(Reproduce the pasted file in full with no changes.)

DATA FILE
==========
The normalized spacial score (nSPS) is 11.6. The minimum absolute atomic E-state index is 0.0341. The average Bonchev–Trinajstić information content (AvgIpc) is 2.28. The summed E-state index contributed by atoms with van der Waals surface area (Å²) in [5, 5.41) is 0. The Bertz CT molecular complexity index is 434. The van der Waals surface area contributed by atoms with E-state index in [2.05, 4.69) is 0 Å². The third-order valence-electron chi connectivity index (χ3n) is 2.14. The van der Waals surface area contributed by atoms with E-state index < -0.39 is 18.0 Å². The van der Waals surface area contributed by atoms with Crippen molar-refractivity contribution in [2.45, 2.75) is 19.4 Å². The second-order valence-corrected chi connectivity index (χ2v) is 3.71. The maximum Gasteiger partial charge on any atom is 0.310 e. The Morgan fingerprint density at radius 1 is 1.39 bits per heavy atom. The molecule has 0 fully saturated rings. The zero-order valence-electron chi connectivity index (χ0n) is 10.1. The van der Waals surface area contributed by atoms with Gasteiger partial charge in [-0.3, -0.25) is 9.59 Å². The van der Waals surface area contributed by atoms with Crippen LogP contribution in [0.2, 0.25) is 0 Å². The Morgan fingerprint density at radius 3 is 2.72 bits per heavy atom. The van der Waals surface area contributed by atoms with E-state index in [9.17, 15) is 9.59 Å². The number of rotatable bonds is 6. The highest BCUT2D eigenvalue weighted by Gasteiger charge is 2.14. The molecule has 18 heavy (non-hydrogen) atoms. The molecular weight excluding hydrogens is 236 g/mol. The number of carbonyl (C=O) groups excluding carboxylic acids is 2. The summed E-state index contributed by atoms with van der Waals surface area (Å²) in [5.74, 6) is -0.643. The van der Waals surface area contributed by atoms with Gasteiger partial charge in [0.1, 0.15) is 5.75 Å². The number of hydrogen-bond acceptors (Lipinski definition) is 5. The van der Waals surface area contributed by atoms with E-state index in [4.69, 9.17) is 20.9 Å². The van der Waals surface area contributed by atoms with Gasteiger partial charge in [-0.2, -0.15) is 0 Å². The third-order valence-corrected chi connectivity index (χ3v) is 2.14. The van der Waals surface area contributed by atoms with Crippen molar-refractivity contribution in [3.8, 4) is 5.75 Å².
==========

The normalized spacial score (nSPS) is 11.6. The minimum absolute atomic E-state index is 0.0341. The average Bonchev–Trinajstić information content (AvgIpc) is 2.28. The summed E-state index contributed by atoms with van der Waals surface area (Å²) in [5, 5.41) is 0. The Bertz CT molecular complexity index is 434. The van der Waals surface area contributed by atoms with E-state index in [2.05, 4.69) is 0 Å². The third-order valence-electron chi connectivity index (χ3n) is 2.14. The van der Waals surface area contributed by atoms with E-state index < -0.39 is 18.0 Å². The van der Waals surface area contributed by atoms with Crippen molar-refractivity contribution in [2.45, 2.75) is 19.4 Å². The second-order valence-corrected chi connectivity index (χ2v) is 3.71. The maximum Gasteiger partial charge on any atom is 0.310 e. The Morgan fingerprint density at radius 1 is 1.39 bits per heavy atom. The molecule has 0 fully saturated rings. The zero-order valence-electron chi connectivity index (χ0n) is 10.1. The van der Waals surface area contributed by atoms with Gasteiger partial charge in [-0.3, -0.25) is 9.59 Å². The van der Waals surface area contributed by atoms with Crippen LogP contribution in [0.2, 0.25) is 0 Å². The Morgan fingerprint density at radius 3 is 2.72 bits per heavy atom. The van der Waals surface area contributed by atoms with E-state index in [9.17, 15) is 9.59 Å². The number of rotatable bonds is 6. The highest BCUT2D eigenvalue weighted by Gasteiger charge is 2.14. The molecule has 18 heavy (non-hydrogen) atoms. The molecular weight excluding hydrogens is 236 g/mol. The number of carbonyl (C=O) groups excluding carboxylic acids is 2. The summed E-state index contributed by atoms with van der Waals surface area (Å²) in [5.74, 6) is -0.643. The van der Waals surface area contributed by atoms with Gasteiger partial charge in [0.1, 0.15) is 5.75 Å². The number of hydrogen-bond acceptors (Lipinski definition) is 5. The van der Waals surface area contributed by atoms with E-state index in [4.69, 9.17) is 20.9 Å². The van der Waals surface area contributed by atoms with Gasteiger partial charge in [-0.2, -0.15) is 0 Å². The third-order valence-corrected chi connectivity index (χ3v) is 2.14. The van der Waals surface area contributed by atoms with Crippen molar-refractivity contribution in [3.8, 4) is 5.75 Å².